1 hour 57 minutes, R for violence
Fair Value of Three Days of the Condor: $6.00. This Sydney Pollack classic is a twisty and cynical spy film, one that prefigures much of the Jason Bourne films in the theme of ‘disavowed spy forced to live off his wits’. Crackling.
Golden Age Cinema and the End of American Innocence: One of the by-blows of Watergate was the Church Committee, which peeled back the curtain on the atrocities and conspiracies of the CIA. In that climate, there came a new batch of spy thrillers that no longer posited the MI-6 and CIA as square-jawed upholders of order, but instead as a bottomless labyrinth of conspiracies, nestled inside on another like Matroshka dolls.
Plot Summary: A CIA analyst (Robert Redford) returns from his lunch break to find everybody at his office murdered, and he is forced to go on the run in New York City, not knowing who he can trust.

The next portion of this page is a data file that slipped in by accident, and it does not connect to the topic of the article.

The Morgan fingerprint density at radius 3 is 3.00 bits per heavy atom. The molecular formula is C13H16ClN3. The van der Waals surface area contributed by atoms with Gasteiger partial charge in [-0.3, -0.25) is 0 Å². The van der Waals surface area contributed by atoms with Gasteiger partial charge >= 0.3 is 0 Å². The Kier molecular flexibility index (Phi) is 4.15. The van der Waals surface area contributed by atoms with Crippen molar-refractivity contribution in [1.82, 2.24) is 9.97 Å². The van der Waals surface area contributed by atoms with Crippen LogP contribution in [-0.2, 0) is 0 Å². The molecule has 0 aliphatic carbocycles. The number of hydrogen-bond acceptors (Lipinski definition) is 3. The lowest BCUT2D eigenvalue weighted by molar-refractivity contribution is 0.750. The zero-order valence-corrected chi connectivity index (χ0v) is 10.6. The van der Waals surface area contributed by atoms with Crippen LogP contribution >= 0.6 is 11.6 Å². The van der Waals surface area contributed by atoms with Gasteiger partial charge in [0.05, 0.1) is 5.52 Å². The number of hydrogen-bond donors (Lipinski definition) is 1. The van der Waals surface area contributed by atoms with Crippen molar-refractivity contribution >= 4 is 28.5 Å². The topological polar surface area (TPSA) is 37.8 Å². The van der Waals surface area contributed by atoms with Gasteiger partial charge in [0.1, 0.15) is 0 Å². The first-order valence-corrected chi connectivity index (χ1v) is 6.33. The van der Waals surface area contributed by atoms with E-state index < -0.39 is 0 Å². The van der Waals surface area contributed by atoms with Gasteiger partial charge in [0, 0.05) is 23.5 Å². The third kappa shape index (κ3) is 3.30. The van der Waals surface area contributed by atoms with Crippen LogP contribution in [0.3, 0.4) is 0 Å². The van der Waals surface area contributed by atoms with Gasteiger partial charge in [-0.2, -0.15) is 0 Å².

How Suspenseful is it? Three Days starts strong, as ‘Condor’ shakes his assassins, then slows down, but then picks up in the later acts as the sides and conspiracies shift.
Beware the unremarkable men. Max von Sydow steals the show as the lead assassin, a European professional with ice water for blood and an effortless calm that makes him truly chilling. Part of why this movie works so well is because Von Sydow and Redford both establish competence and resourcefulness. It’s a cat and mouse game where the target shifts back and forth.
Cowboys and Angletons: What really innovates in Three Days of the Condor is the sheer callousness displayed by the CIA- not only towards the public, but to their own agents. It’s not just suggesting that the CIA is playing ruthless games to gain power for big business, but that it’s perfectly willing to kill it’s own agents and even directors to prevent exposure or embarrassment.
Is this film worth re-watching? I’d describe Three Days of the Condor as an ever-green selection for any cold war thriller marathon, alongside films like The Long Good Friday and series like The Sandbaggers.